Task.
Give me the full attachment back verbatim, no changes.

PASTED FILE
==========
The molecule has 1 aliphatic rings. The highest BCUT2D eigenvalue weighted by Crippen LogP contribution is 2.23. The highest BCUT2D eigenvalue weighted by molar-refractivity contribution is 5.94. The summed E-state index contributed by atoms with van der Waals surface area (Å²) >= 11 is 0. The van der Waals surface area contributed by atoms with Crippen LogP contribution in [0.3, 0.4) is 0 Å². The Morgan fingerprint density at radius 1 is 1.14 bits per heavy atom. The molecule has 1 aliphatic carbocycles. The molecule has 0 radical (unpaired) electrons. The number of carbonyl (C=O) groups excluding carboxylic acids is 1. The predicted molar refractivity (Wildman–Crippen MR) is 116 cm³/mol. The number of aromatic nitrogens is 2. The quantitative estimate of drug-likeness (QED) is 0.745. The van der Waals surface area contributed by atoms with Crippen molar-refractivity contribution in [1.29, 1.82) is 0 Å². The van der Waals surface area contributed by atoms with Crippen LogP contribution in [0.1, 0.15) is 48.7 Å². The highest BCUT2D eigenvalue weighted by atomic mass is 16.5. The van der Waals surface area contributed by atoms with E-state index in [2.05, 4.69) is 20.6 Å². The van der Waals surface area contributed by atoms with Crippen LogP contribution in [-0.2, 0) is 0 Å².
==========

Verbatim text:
The molecule has 1 aliphatic rings. The highest BCUT2D eigenvalue weighted by Crippen LogP contribution is 2.23. The highest BCUT2D eigenvalue weighted by molar-refractivity contribution is 5.94. The summed E-state index contributed by atoms with van der Waals surface area (Å²) >= 11 is 0. The van der Waals surface area contributed by atoms with Crippen LogP contribution in [0.3, 0.4) is 0 Å². The Morgan fingerprint density at radius 1 is 1.14 bits per heavy atom. The molecule has 1 aliphatic carbocycles. The molecule has 0 radical (unpaired) electrons. The number of carbonyl (C=O) groups excluding carboxylic acids is 1. The predicted molar refractivity (Wildman–Crippen MR) is 116 cm³/mol. The number of aromatic nitrogens is 2. The quantitative estimate of drug-likeness (QED) is 0.745. The van der Waals surface area contributed by atoms with Crippen molar-refractivity contribution in [1.29, 1.82) is 0 Å². The van der Waals surface area contributed by atoms with Crippen LogP contribution in [0.1, 0.15) is 48.7 Å². The highest BCUT2D eigenvalue weighted by atomic mass is 16.5. The van der Waals surface area contributed by atoms with E-state index in [2.05, 4.69) is 20.6 Å². The van der Waals surface area contributed by atoms with Crippen LogP contribution in [-0.2, 0) is 0 Å².